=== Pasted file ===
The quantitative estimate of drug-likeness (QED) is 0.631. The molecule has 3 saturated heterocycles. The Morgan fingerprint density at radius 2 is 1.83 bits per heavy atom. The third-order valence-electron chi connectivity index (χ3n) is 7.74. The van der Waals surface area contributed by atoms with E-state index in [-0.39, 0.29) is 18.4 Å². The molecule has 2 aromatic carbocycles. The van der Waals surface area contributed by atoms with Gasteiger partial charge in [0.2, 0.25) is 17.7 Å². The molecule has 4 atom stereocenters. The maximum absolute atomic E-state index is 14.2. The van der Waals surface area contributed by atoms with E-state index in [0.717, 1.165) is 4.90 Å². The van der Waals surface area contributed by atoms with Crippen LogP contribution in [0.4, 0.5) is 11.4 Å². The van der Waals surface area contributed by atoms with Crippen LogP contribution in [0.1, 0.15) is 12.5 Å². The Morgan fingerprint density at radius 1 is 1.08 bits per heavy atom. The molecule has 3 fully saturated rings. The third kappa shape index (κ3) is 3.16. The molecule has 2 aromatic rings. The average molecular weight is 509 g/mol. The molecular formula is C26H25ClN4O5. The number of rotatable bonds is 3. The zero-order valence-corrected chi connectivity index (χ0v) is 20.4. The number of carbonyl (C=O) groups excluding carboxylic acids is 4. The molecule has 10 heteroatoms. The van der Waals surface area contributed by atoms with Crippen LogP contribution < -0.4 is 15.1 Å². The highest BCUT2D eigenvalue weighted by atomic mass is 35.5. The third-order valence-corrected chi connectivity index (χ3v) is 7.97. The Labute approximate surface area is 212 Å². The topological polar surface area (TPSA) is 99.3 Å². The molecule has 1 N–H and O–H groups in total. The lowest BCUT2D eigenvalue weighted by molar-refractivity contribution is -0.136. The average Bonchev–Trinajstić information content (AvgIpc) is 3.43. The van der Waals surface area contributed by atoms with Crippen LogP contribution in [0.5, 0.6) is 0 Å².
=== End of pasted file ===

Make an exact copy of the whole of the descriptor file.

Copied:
The quantitative estimate of drug-likeness (QED) is 0.631. The molecule has 3 saturated heterocycles. The Morgan fingerprint density at radius 2 is 1.83 bits per heavy atom. The third-order valence-electron chi connectivity index (χ3n) is 7.74. The van der Waals surface area contributed by atoms with E-state index in [-0.39, 0.29) is 18.4 Å². The molecule has 2 aromatic carbocycles. The van der Waals surface area contributed by atoms with Gasteiger partial charge in [0.2, 0.25) is 17.7 Å². The molecule has 4 atom stereocenters. The maximum absolute atomic E-state index is 14.2. The van der Waals surface area contributed by atoms with E-state index in [0.717, 1.165) is 4.90 Å². The van der Waals surface area contributed by atoms with Crippen LogP contribution in [0.4, 0.5) is 11.4 Å². The van der Waals surface area contributed by atoms with Crippen LogP contribution in [0.1, 0.15) is 12.5 Å². The Morgan fingerprint density at radius 1 is 1.08 bits per heavy atom. The molecule has 3 fully saturated rings. The third kappa shape index (κ3) is 3.16. The molecule has 2 aromatic rings. The average molecular weight is 509 g/mol. The molecular formula is C26H25ClN4O5. The number of rotatable bonds is 3. The zero-order valence-corrected chi connectivity index (χ0v) is 20.4. The number of carbonyl (C=O) groups excluding carboxylic acids is 4. The molecule has 10 heteroatoms. The van der Waals surface area contributed by atoms with Crippen LogP contribution < -0.4 is 15.1 Å². The highest BCUT2D eigenvalue weighted by atomic mass is 35.5. The third-order valence-corrected chi connectivity index (χ3v) is 7.97. The Labute approximate surface area is 212 Å². The topological polar surface area (TPSA) is 99.3 Å². The molecule has 1 N–H and O–H groups in total. The lowest BCUT2D eigenvalue weighted by molar-refractivity contribution is -0.136. The average Bonchev–Trinajstić information content (AvgIpc) is 3.43. The van der Waals surface area contributed by atoms with Crippen LogP contribution in [0.5, 0.6) is 0 Å².